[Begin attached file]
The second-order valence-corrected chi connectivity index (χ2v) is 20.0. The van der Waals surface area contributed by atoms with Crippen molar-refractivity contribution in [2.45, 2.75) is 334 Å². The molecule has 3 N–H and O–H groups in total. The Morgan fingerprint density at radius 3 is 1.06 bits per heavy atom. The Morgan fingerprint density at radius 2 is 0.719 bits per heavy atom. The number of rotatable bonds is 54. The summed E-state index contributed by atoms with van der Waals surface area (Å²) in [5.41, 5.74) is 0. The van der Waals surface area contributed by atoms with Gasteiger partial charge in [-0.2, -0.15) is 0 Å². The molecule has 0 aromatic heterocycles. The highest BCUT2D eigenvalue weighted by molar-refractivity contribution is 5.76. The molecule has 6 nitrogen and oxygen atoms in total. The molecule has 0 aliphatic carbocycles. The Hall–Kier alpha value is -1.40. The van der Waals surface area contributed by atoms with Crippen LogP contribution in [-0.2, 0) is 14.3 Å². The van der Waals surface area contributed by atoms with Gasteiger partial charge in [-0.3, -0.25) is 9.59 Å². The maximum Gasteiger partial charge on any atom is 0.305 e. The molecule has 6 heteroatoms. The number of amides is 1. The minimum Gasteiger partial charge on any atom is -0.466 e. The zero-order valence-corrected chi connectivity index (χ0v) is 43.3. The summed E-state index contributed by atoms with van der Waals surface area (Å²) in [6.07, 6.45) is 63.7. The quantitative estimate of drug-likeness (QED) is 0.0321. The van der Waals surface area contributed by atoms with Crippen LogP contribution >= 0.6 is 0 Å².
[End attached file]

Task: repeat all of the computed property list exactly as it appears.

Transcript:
The second-order valence-corrected chi connectivity index (χ2v) is 20.0. The van der Waals surface area contributed by atoms with Crippen molar-refractivity contribution in [2.45, 2.75) is 334 Å². The molecule has 3 N–H and O–H groups in total. The Morgan fingerprint density at radius 3 is 1.06 bits per heavy atom. The Morgan fingerprint density at radius 2 is 0.719 bits per heavy atom. The number of rotatable bonds is 54. The summed E-state index contributed by atoms with van der Waals surface area (Å²) in [5.41, 5.74) is 0. The van der Waals surface area contributed by atoms with Gasteiger partial charge in [-0.2, -0.15) is 0 Å². The molecule has 0 aromatic heterocycles. The highest BCUT2D eigenvalue weighted by molar-refractivity contribution is 5.76. The molecule has 6 nitrogen and oxygen atoms in total. The molecule has 0 aliphatic carbocycles. The Hall–Kier alpha value is -1.40. The van der Waals surface area contributed by atoms with Crippen LogP contribution in [-0.2, 0) is 14.3 Å². The van der Waals surface area contributed by atoms with Gasteiger partial charge in [-0.3, -0.25) is 9.59 Å². The maximum Gasteiger partial charge on any atom is 0.305 e. The molecule has 6 heteroatoms. The number of amides is 1. The minimum Gasteiger partial charge on any atom is -0.466 e. The zero-order valence-corrected chi connectivity index (χ0v) is 43.3. The summed E-state index contributed by atoms with van der Waals surface area (Å²) in [6.07, 6.45) is 63.7. The quantitative estimate of drug-likeness (QED) is 0.0321. The van der Waals surface area contributed by atoms with Crippen LogP contribution >= 0.6 is 0 Å².